If your company is insolvent, and you would like to discuss CVL and its costs in more detail, call us for free advice. We can assess your level of potential redundancy before committing to the cost of a CVL.
Why would I want to use a CVL?
A CVL results in the closure of a company and the discharge of debt. This is a This is a formal and regulated process. Because unsecured business debt is tied solely to the company itself, there is very little risk to directors’ personal finances when carrying out voluntary liquidation. Some benefits of CVL include:
- The sale of company assets goes towards paying off any outstanding debt, with the remainder ‘dying’ alongside the company.
- Directors’ personal finances are not at risk (as long as they are not found to have committed fraudulent trading, or signed a personal guarantee on company debt).
- The process is overseen by a licensed and regulated insolvency practitioner, making it a secure, straightforward process for company directors.
- All compliance and communication with authorities is upheld by the insolvency practitioner.
- Liquidators’ fees can be covered by directors’ redundancy payments if no capital remains in the company after liquidation – you can ask us to look into your potential redundancy claim.
- Employees of the company are able to claim for redundancy pay directly from the government’s Redundancy Payments Office.
- Assets may be purchased by the director out of the CVL process – known as ‘pre-pack’ liquidation. This is subject to third part valuations on the sale of assets.
To find out more about how a Creditors’ Voluntary Liquidation would work in your company’s circumstances, get in touch today.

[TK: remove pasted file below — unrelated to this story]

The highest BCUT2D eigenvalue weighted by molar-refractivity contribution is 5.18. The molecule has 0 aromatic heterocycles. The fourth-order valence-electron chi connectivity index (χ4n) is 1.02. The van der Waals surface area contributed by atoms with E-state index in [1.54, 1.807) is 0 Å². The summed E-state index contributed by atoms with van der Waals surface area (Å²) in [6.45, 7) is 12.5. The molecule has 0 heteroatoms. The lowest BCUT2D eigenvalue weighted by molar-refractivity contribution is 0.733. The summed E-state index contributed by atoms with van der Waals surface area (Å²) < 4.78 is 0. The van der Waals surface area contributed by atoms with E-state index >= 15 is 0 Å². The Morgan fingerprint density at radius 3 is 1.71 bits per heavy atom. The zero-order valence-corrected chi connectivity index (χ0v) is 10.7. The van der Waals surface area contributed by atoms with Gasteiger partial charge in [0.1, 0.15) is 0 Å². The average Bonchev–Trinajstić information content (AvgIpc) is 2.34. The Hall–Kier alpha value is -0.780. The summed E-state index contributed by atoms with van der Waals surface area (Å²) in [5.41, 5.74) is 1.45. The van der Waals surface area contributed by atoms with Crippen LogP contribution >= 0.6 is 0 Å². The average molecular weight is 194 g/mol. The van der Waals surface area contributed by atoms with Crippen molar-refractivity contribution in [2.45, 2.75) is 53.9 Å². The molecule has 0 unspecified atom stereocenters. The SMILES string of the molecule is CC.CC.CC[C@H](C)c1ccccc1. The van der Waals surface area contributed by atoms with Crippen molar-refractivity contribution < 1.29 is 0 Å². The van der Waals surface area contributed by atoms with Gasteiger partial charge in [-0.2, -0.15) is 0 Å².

Creditors’ Voluntary Liquidation (CVL) is an insolvency appropriate to companies who are no longer in a position to meet their liabilities to creditors. CVL involves the complete closure of the associated company, and realisation (selling) of its assets in order to acquire the capital to repay its creditors.
The costs incurred in the process of CVL depend entirely on the nature and size of the company in question. The process relies on the appointment of a licenced insolvency practitioner (IP) as liquidator, who acts on the company’s behalf to realise assets, repay creditors, and organise all the necessary procedures for legal compliance.
The cost of a CVL will vary depending on factors such as the size of the company, number of creditors, and nature of its assets.
How we can help
If you feel as though your company is struggling to meet its liabilities to creditors, and is facing a dramatic downfall in its financial status, we can help.
Not only can we provide the necessary expertise to advise you on how CVL may be best applied to your company, but we are licensed and regulated to carry out the process from start to finish.
To discuss your company’s position, and find out how CVL could work in your situation, get in touch with a member of our advice team for free. It is crucial to act as soon as possible where unaffordable company debt is concerned. Call us today to arrange your free consultation.